In order to qualify for benefits, the plaintiff has the burden of establishing disability as defined by the Act. 42 U.S.C.A. § 423(d)(5); Hess v. Secretary of Health, Education and Welfare, 497 F.2d 837 (3rd Cir. 1974). "The test for disability involves two major factors: (1) a determination of the extent of physical or mental impairment and (2) a determination as to whether that impairment results in an inability to engage in any substantial gainful activity". Stancavage v. Celebrezze, 323 F.2d 373, 377 (3rd Cir. 1963). With regard to the second element of this test the Secretary has adopted medical vocational regulations. These regulations require a five step sequential evaluation of disability claims. The proper application of this fifth step is disputed. The plaintiff maintains that the evaluating procedure prescribed therein was not complied with. The plaintiff maintains that her psychological condition i. e. hysterical conversion reaction, by definition, evidences a non-exertional impairment that would require a step five analysis that mandated inquiry into the non-exertional limitations as well as the exertional limitations of the affliction. This argument assumes that an abnormal psychological state is necessarily attended with non-exertional impairments. However, the record indicates that the plaintiff's condition has had only exertional manifestations. The word impairment must be given an operative meaning that exists beyond the mere nature of the affliction. The characterization of the disorder as being mental or physical is not dispositive of the issue as to what type of analysis is to be used in the fifth step; rather it is the evidence that suggests the existence of a kind of impairment that determines the approach. This case contains no evidence of non-exertional limitations that would require an approach different from that used by the ALJ.
The plaintiff's fourth argument can be dealt with summarily. The record does not indicate that the ALJ ever stated or implied he considered the plaintiff substantially gainfully employed while she worked as a housekeeper during 1972 and 1973. The fact that the plaintiff was so employed is an indication of what her physical condition and capabilities were at the time. The ALJ used it as such. The record does not suggest that the ALJ based his decision solely upon this fact.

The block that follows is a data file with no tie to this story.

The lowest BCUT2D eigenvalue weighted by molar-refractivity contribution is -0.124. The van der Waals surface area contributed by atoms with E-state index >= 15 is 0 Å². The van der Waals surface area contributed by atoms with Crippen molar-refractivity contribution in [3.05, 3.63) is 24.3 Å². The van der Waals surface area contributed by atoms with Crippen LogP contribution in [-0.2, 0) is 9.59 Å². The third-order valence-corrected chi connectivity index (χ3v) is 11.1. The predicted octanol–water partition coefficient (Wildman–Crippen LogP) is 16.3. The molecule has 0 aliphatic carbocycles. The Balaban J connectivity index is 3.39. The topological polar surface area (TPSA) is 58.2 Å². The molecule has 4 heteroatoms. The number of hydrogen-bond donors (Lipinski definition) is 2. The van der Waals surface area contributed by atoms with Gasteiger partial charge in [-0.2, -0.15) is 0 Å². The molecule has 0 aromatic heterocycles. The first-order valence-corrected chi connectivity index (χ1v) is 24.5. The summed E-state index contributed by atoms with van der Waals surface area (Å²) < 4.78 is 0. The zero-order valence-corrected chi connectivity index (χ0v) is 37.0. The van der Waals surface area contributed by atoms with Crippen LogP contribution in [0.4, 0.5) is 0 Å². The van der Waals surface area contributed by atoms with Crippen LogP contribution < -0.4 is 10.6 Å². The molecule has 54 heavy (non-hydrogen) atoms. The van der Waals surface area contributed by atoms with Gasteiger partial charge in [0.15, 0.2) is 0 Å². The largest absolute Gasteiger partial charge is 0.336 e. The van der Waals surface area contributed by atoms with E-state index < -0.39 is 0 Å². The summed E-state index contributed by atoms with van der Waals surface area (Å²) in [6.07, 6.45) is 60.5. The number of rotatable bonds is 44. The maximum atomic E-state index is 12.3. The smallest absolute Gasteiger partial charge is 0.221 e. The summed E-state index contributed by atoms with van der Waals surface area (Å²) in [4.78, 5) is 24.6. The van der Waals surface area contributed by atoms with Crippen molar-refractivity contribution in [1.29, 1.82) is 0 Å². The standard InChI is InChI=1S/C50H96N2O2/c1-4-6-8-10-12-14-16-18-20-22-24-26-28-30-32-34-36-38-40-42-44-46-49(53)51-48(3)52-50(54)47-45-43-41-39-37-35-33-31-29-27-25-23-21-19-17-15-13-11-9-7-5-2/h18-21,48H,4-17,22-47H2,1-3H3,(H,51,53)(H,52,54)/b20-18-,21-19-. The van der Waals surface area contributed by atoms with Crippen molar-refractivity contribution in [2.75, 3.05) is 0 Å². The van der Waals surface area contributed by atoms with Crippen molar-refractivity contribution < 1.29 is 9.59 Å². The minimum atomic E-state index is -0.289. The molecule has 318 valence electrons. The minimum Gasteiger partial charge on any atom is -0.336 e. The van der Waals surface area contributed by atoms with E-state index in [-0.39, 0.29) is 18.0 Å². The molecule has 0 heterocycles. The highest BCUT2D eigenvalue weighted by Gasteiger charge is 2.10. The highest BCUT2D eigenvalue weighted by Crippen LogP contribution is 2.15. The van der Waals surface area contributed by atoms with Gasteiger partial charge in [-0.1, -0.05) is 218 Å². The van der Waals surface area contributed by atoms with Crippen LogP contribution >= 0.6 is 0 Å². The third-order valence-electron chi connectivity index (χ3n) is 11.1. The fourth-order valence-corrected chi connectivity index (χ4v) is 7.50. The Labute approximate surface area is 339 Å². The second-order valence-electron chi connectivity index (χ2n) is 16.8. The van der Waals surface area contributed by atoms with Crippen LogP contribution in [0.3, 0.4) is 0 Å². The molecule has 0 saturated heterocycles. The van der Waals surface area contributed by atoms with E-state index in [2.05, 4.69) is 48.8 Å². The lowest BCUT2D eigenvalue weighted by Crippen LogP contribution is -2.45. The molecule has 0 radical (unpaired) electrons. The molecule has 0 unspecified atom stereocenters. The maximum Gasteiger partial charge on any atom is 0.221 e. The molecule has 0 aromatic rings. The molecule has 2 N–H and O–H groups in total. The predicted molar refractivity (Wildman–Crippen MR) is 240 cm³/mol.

Once the plaintiff conclusively proves an inability to perform past jobs due to an impairment, the Secretary has an obligation to demonstrate the availability of jobs that the plaintiff has the functional and vocational capacity to perform. Chicager v. Califano, 574 F.2d 161 (3rd Cir. 1978). To meet this burden the Secretary has promulgated medical-vocational regulations. These regulations, 20 C.F.R. §§ 404.1501-404.1539 (1979), and the tables contained in Subpart P, Appendix 2 are a distillation of the Secretary's vocational expertise, Freeman v. Harris, 509 F. Supp. 96 (D.S.C.1981). Incorporated within these regulations is extensive information from the same sources that a vocational expert would utilize and they were in fact designed to dispense with the need for vocational expert testimony. Stallings v. Harris, 493 F. Supp. 956 (W.D.Tenn.1980); Boyce v. Harris, 492 F. Supp. 751 (D.S.C.1980). This Court determines that the use of the aforementioned regulations satisfies the Secretary's obligation and that the plaintiff's third contention is therefore without merit.
The last two issues raised by the plaintiff, the substantial evidence question and the full and explicit findings question, are interrelated. The ALJ must make full and explicit findings to enable the reviewing court to evaluate the basis of his decision. Hargenrader v. Califano, 575 F.2d 434 (3rd Cir. 1978). These findings delineate the evidence relied upon and explain why any evidence inconsistent with the ALJ's conclusion was rejected. Id.
The foregoing shall constitute findings of fact and conclusions of law in accordance with Fed.R.Civ.P. 52(a). An ...